The latest National Diabetes Inpatient Audit shows that diabetes patients treated with insulin experience severe hypos in between 1 in 3 and 1 in 7 cases.
The National Diabetes Inpatient Audit 2013 uses data collected from patients to assess quality of care during hospital stays of people with diabetes. The audit reviews the short term complications experienced in hospital, such as too low blood glucose levels (hypos), and includes statistics on other features of care including whether patients were seen by specialist teams within the target time frame.
The findings show that prevention of hypoglycemia in patients, particularly those on insulin, is an area of concern for the NHS. The audit found that when the audit was ru, 30% of patients with type 1 diabetes, which is always treated with insulin, had experienced a severe hypo in hospital within the last 7 days. For the purpose of the audit, a severe hypo was defined as a blood glucose level of below 3.0 mmol/l.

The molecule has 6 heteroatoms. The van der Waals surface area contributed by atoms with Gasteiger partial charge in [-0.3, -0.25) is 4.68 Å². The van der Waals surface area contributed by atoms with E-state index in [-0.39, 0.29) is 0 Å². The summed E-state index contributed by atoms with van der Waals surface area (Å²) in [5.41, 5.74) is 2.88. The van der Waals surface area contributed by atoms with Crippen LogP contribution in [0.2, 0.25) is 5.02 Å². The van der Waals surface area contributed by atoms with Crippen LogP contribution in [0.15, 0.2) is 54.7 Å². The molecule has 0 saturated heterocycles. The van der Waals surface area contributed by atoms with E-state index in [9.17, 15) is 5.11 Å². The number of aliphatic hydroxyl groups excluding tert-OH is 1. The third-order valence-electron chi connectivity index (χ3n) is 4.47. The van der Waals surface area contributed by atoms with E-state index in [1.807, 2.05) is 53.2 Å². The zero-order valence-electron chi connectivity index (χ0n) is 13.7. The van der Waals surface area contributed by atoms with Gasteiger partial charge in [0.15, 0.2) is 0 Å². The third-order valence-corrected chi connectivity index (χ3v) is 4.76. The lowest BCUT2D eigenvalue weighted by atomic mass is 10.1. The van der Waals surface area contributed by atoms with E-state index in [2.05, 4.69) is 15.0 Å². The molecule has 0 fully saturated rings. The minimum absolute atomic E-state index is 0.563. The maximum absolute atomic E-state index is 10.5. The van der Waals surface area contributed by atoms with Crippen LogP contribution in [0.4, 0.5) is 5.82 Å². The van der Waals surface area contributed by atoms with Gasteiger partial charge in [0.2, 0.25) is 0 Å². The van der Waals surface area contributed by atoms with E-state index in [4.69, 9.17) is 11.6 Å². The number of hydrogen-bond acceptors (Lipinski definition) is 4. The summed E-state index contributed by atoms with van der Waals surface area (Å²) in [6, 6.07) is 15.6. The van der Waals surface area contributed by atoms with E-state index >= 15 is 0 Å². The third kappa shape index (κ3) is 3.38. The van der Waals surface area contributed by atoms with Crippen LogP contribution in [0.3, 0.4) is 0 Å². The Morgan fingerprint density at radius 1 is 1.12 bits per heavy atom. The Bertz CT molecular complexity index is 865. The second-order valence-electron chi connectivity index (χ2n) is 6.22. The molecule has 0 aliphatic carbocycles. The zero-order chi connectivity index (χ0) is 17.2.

In terms of people with type 2 diabetes treated with insulin, the number of severe hypos was 14.4%. It is good to see that the numbers of hypos and severe hypos in people with type 2 diabetes have largely reduced year on year since 2010. The reduction is applicable across all type 2 diabetes treatment types, with the number of severe hypos amongst people with non-insulin treated diabetes falling to below 5%.
For type 1 diabetes, however, the number of patients experiencing mild hypoglycemia is at its highest level over the last 4 years, with 41.8% of patients reported to have experienced a hypo in hospital within the last 7 days, when the audit was run. The figure of 30% of type 1 diabetes patients experiencing a severe hypo is an increase on last year’s 28.9%.
The high figures for severe hypoglycemia are a concern for both the NHS and for diabetes patients and their families. Charity Diabetes UK, which helped in compiling the audit report, is calling for commissioning groups and health trusts to take action to reduce the problems of dangerous complications occurring within hospitals.
Chief Executive of Diabetes UK, Barabara Young states: “Firstly, we need to see sufficient diabetes inpatient specialist nurses in every hospital, as there is strong evidence they improve people’s health and, by reducing length of stay, also save the NHS money. We also need systems in place to make sure all clinical staff in hospitals have a basic understanding of how to look after people with diabetes and, where appropriate, let patients manage their own condition in the same way they do at home.”

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